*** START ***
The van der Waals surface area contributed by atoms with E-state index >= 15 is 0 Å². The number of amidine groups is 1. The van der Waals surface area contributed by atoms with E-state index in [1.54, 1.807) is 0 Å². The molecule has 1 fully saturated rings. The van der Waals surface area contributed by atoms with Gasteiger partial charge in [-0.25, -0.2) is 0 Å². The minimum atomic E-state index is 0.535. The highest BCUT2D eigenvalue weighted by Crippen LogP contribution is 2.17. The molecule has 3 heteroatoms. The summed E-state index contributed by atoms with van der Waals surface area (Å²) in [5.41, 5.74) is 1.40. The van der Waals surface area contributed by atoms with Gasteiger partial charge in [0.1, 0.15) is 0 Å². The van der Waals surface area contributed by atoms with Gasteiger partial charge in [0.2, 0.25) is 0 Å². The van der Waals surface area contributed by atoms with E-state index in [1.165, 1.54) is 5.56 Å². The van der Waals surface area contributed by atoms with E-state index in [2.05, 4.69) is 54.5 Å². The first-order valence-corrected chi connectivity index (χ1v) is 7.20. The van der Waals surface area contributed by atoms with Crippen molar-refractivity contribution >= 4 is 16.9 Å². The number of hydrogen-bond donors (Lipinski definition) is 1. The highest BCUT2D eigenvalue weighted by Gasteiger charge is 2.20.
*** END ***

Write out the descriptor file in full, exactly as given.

The van der Waals surface area contributed by atoms with E-state index >= 15 is 0 Å². The number of amidine groups is 1. The van der Waals surface area contributed by atoms with E-state index in [1.54, 1.807) is 0 Å². The molecule has 1 fully saturated rings. The van der Waals surface area contributed by atoms with Gasteiger partial charge in [-0.25, -0.2) is 0 Å². The minimum atomic E-state index is 0.535. The highest BCUT2D eigenvalue weighted by Crippen LogP contribution is 2.17. The molecule has 3 heteroatoms. The summed E-state index contributed by atoms with van der Waals surface area (Å²) in [5.41, 5.74) is 1.40. The van der Waals surface area contributed by atoms with Gasteiger partial charge in [0.1, 0.15) is 0 Å². The van der Waals surface area contributed by atoms with Gasteiger partial charge in [0.2, 0.25) is 0 Å². The van der Waals surface area contributed by atoms with E-state index in [1.165, 1.54) is 5.56 Å². The van der Waals surface area contributed by atoms with E-state index in [2.05, 4.69) is 54.5 Å². The first-order valence-corrected chi connectivity index (χ1v) is 7.20. The van der Waals surface area contributed by atoms with Crippen molar-refractivity contribution >= 4 is 16.9 Å². The number of hydrogen-bond donors (Lipinski definition) is 1. The highest BCUT2D eigenvalue weighted by Gasteiger charge is 2.20.